Go to AfricaBib home

Go to AfricaBib home AfricaBib Go to database home

bibliographic database
Line
Previous page New search

The free AfricaBib App for Android is available here

Book chapter Book chapter Leiden University catalogue Leiden University catalogue WorldCat catalogue WorldCat
Title:Fears and fantasies in Northern Rhodesia, 1950-1960
Author:Gewald, Jan-BartISNI
Book title:Living the end of empire: politics and society in late colonial Zambia
Year:2011
Pages:207-228
Language:English
Geographic term:Zambia
Subjects:rumours
colonists
race relations
political change
1950-1959
Abstract:The establishment of the Central African Federation exacerbated tensions in Northern Rhodesia, present-day Zambia; yet these tensions did not necessarily manifest themselves in ways immediately apparent to contemporary political observers. In the early 1950s, rumours abounded amongst the African population that intimated that the white settlers were extensively involved in witchcraft, cannibalism and bloodsucking. In turn, members of the white administration and settler community believed very much the same with regard to the African population. The development of nationalist politics and the increasing unionization of African workers in colonial Zambia led to agitation and was matched with increasing disquiet and fears on the part of white settlers. The emergence of 'Mau-Mau' in Kenya and the envisaged use of African troops from Northern Rhodesia in that country served to underscore European fears. Based on research in the National Archives of Zambia and the UK, this chapter explores the manner in which public rumour played out in late colonial Northern Rhodesia. Notes, ref. [ASC Leiden abstract]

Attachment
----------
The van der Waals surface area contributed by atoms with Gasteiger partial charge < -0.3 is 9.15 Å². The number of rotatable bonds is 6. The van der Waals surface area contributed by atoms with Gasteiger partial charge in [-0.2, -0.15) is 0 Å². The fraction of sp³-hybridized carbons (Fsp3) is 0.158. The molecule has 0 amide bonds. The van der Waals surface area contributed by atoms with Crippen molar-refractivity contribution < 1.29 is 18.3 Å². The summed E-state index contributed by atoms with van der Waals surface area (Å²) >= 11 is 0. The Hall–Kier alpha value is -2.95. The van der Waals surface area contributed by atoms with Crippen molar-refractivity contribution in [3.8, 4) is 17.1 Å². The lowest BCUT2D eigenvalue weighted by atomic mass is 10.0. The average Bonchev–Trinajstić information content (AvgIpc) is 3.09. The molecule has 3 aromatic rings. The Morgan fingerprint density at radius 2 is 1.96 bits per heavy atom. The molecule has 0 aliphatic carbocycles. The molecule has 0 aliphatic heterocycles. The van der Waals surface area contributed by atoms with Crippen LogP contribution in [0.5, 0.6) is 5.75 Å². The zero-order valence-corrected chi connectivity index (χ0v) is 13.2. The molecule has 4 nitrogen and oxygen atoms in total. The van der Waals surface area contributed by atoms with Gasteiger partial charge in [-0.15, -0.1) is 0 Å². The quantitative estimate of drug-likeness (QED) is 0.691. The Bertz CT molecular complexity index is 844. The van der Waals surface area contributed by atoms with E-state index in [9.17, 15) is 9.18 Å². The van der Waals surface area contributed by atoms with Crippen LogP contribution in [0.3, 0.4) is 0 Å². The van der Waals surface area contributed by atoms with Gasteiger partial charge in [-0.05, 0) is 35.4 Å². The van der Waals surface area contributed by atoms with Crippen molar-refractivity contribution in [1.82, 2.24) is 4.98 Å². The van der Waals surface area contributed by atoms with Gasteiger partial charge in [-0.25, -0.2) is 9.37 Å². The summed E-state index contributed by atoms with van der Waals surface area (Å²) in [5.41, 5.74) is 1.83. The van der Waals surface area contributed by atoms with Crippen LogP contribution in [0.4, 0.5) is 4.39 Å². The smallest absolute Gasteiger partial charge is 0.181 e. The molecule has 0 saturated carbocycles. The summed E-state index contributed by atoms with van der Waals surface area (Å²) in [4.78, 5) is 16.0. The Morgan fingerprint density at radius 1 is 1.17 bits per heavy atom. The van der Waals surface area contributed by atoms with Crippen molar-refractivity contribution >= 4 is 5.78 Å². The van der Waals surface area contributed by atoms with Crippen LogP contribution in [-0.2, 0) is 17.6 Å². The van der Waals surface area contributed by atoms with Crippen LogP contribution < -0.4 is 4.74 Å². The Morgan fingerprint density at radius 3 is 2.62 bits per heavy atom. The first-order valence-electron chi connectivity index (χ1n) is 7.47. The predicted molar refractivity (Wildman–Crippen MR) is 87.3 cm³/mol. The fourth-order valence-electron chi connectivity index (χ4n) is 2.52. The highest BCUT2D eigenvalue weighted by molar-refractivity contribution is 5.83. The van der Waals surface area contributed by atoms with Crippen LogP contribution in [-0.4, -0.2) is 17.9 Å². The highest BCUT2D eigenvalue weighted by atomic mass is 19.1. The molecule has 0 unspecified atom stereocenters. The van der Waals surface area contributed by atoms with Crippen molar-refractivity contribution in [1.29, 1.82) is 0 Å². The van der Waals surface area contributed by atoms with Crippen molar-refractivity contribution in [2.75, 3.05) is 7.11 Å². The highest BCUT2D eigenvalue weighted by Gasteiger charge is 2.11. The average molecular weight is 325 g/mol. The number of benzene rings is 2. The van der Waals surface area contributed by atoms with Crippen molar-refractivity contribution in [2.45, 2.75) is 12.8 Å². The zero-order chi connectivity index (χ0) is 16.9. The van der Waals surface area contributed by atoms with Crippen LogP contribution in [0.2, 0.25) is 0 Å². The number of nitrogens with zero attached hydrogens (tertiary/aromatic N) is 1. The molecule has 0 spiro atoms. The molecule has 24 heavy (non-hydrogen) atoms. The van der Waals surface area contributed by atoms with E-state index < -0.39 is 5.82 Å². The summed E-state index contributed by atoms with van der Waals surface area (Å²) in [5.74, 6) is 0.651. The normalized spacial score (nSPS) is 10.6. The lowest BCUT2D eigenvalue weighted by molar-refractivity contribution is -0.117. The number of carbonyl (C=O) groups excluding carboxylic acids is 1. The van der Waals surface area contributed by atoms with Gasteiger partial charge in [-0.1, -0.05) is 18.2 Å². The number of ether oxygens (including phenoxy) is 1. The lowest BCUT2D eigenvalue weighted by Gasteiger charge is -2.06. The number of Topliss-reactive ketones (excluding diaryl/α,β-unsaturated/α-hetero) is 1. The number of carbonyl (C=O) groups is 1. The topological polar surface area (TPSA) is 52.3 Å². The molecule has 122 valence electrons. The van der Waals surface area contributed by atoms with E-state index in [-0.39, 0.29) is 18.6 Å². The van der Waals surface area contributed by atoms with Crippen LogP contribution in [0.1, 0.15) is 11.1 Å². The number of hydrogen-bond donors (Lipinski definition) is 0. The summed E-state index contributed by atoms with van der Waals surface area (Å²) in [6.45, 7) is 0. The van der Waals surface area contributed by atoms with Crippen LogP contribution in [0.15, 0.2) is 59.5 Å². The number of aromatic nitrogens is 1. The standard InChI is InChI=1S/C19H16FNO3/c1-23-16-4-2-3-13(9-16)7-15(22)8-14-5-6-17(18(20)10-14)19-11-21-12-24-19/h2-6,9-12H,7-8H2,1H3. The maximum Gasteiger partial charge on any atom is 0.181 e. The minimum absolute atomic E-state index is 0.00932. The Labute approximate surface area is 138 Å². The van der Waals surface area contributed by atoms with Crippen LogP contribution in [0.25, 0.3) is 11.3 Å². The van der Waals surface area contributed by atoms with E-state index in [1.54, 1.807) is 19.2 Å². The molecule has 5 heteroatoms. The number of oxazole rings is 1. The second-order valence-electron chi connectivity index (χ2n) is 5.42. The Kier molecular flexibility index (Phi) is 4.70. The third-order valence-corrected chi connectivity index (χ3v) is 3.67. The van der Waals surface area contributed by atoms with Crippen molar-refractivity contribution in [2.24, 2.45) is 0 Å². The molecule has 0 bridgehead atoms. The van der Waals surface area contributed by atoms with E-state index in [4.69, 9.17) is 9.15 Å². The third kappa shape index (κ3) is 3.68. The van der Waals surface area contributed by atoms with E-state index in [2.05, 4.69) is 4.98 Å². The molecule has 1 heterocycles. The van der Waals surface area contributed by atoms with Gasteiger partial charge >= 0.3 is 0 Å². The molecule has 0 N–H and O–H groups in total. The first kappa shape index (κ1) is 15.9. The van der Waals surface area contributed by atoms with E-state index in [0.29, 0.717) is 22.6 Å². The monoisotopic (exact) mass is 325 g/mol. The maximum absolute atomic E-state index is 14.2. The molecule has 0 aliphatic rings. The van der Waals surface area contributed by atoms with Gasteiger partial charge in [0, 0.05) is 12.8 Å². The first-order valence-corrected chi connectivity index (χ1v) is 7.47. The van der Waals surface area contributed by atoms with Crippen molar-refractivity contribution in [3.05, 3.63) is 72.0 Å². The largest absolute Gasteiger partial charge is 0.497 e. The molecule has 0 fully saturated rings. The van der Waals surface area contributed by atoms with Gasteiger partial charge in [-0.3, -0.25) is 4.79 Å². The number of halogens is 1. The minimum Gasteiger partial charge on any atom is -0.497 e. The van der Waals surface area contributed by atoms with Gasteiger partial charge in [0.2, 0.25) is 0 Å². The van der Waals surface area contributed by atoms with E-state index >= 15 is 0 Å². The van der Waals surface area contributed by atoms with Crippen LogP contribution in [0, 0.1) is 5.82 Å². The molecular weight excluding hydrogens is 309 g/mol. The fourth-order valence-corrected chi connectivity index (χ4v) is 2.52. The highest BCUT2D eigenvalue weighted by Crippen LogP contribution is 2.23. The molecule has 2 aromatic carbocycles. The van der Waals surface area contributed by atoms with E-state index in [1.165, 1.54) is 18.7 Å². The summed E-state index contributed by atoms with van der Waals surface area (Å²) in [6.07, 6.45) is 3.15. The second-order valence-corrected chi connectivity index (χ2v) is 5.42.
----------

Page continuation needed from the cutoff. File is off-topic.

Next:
Views